Clinical Analysis of Diffuse Cerebral Swelling following Head Injuries

Akihito SAITO, Nobumasa KUWANA, Yasuhiko MOCHIMATSU, Naoki TANAKA, Toshiyuki YOSHIDA
1986 Neurologia medico-chirurgica  
Twenty-two cases of diffuse cerebral swelling (DCS) following head injuries , rated 14 or less on the Glasgow Coma Scale (GCS) at the time of admission, were investigated. In nine cases the GCS was greater than 8, and in the remaining cases the GCS was 8 or less. This study focused on clinical features, computed tomography (CT) findings and the patient outcomes. The patients studied were classified into three age groups: the child group; aged 15 or under (9 cases), the adolescent group; aged 16
more » ... cent group; aged 16 to 19 (7 cases), and the adult group; aged 20 or older (6 cases). The frequency of skull fracture was significantly higher in the adult group compared to the other two groups. Regarding the site of the impact, frontal impact was most common in the child and adolescent groups, but this tendency was not evident in the adult group. Diagnosis of DCS on CT was made within 6 hours following the injury in all cases. Initial CT findings of DCS were classified into 3 types: Type I; slightly compressed ventricular system without narrowing of the perimesencephalic (PMC) cistern (12 cases), Type II; moderately compressed ventricular system with narrowing of the PMC cistern (4 cases), and Type III; markedly compressed ventricular system with obliteration of the PMC cistern (6 cases). The average age of the cases belonging to Types I, II, and III was 11.0, 18.0, and 34.5, respectively. There were no deaths among Type I cases. On the other hand, all Type III cases died. As other CT findings associated with DCS , subarachnoid hemorrhage in the basal cisterns and intraventricular hemorrhage were critical findings which always signified primary brain stem injury. This study indicates that the degree of DCS on CT in children was far less than that in adults , and also the prognosis for children was obviously better than that for adults. It is the authors' impression that the differences between the two groups are based on two factors, i .e., strength and direction of impact.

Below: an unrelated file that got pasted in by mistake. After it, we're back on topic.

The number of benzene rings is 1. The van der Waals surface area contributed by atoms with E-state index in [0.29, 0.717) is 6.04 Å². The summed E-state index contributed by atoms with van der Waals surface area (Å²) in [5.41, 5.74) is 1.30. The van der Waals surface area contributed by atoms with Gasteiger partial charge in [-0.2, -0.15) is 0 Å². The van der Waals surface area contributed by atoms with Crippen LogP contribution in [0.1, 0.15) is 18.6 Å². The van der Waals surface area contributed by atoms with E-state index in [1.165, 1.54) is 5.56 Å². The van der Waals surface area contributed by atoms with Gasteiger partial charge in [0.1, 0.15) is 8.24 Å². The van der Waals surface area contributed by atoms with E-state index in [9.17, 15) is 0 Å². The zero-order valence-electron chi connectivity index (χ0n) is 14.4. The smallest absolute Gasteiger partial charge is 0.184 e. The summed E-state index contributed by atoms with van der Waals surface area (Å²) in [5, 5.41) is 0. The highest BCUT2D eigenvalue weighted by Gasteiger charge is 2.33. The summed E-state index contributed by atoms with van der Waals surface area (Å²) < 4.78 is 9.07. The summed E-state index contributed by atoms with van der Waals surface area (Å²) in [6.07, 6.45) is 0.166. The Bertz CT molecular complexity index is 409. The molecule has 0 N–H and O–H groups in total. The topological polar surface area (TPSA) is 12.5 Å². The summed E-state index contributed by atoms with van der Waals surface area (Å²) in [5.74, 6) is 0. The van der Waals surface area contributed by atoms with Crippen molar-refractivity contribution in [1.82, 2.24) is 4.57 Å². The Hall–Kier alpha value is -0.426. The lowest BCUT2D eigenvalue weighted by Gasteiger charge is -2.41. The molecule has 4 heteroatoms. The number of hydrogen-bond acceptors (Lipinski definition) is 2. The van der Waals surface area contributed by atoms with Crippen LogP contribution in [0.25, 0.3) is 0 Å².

doi:10.2176/nmc.26.296 pmid:2429206 fatcat:ggxuk66gnbd5doprvgnnlbrtza